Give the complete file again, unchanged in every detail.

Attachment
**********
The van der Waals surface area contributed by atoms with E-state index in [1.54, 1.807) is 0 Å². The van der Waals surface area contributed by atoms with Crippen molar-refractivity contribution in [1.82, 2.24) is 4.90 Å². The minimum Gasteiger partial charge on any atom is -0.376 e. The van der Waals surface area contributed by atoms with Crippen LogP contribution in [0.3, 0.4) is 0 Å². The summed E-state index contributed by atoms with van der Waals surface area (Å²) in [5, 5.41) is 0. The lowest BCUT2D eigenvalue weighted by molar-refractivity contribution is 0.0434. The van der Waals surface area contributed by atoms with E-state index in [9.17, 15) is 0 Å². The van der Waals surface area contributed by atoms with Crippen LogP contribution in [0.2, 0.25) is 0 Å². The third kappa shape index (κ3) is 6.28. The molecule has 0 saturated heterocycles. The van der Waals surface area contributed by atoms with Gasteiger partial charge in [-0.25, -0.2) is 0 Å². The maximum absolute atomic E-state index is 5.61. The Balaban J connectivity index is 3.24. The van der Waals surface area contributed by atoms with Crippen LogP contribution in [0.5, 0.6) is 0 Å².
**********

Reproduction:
The van der Waals surface area contributed by atoms with E-state index in [1.54, 1.807) is 0 Å². The van der Waals surface area contributed by atoms with Crippen molar-refractivity contribution in [1.82, 2.24) is 4.90 Å². The minimum Gasteiger partial charge on any atom is -0.376 e. The van der Waals surface area contributed by atoms with Crippen LogP contribution in [0.3, 0.4) is 0 Å². The summed E-state index contributed by atoms with van der Waals surface area (Å²) in [5, 5.41) is 0. The lowest BCUT2D eigenvalue weighted by molar-refractivity contribution is 0.0434. The van der Waals surface area contributed by atoms with E-state index in [9.17, 15) is 0 Å². The van der Waals surface area contributed by atoms with Crippen LogP contribution in [0.2, 0.25) is 0 Å². The third kappa shape index (κ3) is 6.28. The molecule has 0 saturated heterocycles. The van der Waals surface area contributed by atoms with Gasteiger partial charge in [-0.25, -0.2) is 0 Å². The maximum absolute atomic E-state index is 5.61. The Balaban J connectivity index is 3.24. The van der Waals surface area contributed by atoms with Crippen LogP contribution in [0.5, 0.6) is 0 Å².